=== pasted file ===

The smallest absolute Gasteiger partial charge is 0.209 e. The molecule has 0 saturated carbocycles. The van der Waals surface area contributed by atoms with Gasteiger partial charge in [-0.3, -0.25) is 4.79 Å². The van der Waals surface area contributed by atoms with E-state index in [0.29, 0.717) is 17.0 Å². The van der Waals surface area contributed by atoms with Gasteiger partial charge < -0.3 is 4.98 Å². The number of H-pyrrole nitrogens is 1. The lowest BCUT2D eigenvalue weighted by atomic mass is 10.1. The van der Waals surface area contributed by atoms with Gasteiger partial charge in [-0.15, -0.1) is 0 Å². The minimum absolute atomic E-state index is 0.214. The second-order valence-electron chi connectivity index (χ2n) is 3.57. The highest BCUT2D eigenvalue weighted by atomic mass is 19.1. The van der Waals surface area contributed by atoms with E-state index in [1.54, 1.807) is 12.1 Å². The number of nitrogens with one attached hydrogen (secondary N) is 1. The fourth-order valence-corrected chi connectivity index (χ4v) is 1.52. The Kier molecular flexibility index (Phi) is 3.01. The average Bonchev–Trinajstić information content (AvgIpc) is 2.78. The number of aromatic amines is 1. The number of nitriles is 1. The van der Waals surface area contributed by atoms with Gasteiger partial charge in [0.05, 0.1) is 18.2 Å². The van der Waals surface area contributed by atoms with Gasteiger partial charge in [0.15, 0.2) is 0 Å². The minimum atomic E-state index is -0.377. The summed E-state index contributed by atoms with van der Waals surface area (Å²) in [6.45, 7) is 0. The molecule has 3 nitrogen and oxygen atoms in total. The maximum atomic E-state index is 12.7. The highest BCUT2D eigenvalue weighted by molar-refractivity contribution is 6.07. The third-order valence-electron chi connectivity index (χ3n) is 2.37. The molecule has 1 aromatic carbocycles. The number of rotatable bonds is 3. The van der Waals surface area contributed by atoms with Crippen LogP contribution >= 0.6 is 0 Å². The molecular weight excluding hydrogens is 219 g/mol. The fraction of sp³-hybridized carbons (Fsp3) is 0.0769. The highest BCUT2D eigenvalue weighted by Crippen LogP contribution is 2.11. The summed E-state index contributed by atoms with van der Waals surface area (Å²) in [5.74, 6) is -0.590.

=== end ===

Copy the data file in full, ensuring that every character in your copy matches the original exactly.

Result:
The smallest absolute Gasteiger partial charge is 0.209 e. The molecule has 0 saturated carbocycles. The van der Waals surface area contributed by atoms with Gasteiger partial charge in [-0.3, -0.25) is 4.79 Å². The van der Waals surface area contributed by atoms with E-state index in [0.29, 0.717) is 17.0 Å². The van der Waals surface area contributed by atoms with Gasteiger partial charge < -0.3 is 4.98 Å². The number of H-pyrrole nitrogens is 1. The lowest BCUT2D eigenvalue weighted by atomic mass is 10.1. The van der Waals surface area contributed by atoms with Gasteiger partial charge in [-0.15, -0.1) is 0 Å². The minimum absolute atomic E-state index is 0.214. The second-order valence-electron chi connectivity index (χ2n) is 3.57. The highest BCUT2D eigenvalue weighted by atomic mass is 19.1. The van der Waals surface area contributed by atoms with E-state index in [1.54, 1.807) is 12.1 Å². The number of nitrogens with one attached hydrogen (secondary N) is 1. The fourth-order valence-corrected chi connectivity index (χ4v) is 1.52. The Kier molecular flexibility index (Phi) is 3.01. The average Bonchev–Trinajstić information content (AvgIpc) is 2.78. The number of aromatic amines is 1. The number of nitriles is 1. The van der Waals surface area contributed by atoms with Gasteiger partial charge in [0.05, 0.1) is 18.2 Å². The van der Waals surface area contributed by atoms with Gasteiger partial charge in [0.15, 0.2) is 0 Å². The minimum atomic E-state index is -0.377. The summed E-state index contributed by atoms with van der Waals surface area (Å²) in [6.45, 7) is 0. The molecule has 3 nitrogen and oxygen atoms in total. The maximum atomic E-state index is 12.7. The highest BCUT2D eigenvalue weighted by molar-refractivity contribution is 6.07. The third-order valence-electron chi connectivity index (χ3n) is 2.37. The molecule has 1 aromatic carbocycles. The number of rotatable bonds is 3. The van der Waals surface area contributed by atoms with Crippen LogP contribution >= 0.6 is 0 Å². The molecular weight excluding hydrogens is 219 g/mol. The fraction of sp³-hybridized carbons (Fsp3) is 0.0769. The highest BCUT2D eigenvalue weighted by Crippen LogP contribution is 2.11. The summed E-state index contributed by atoms with van der Waals surface area (Å²) in [5.74, 6) is -0.590.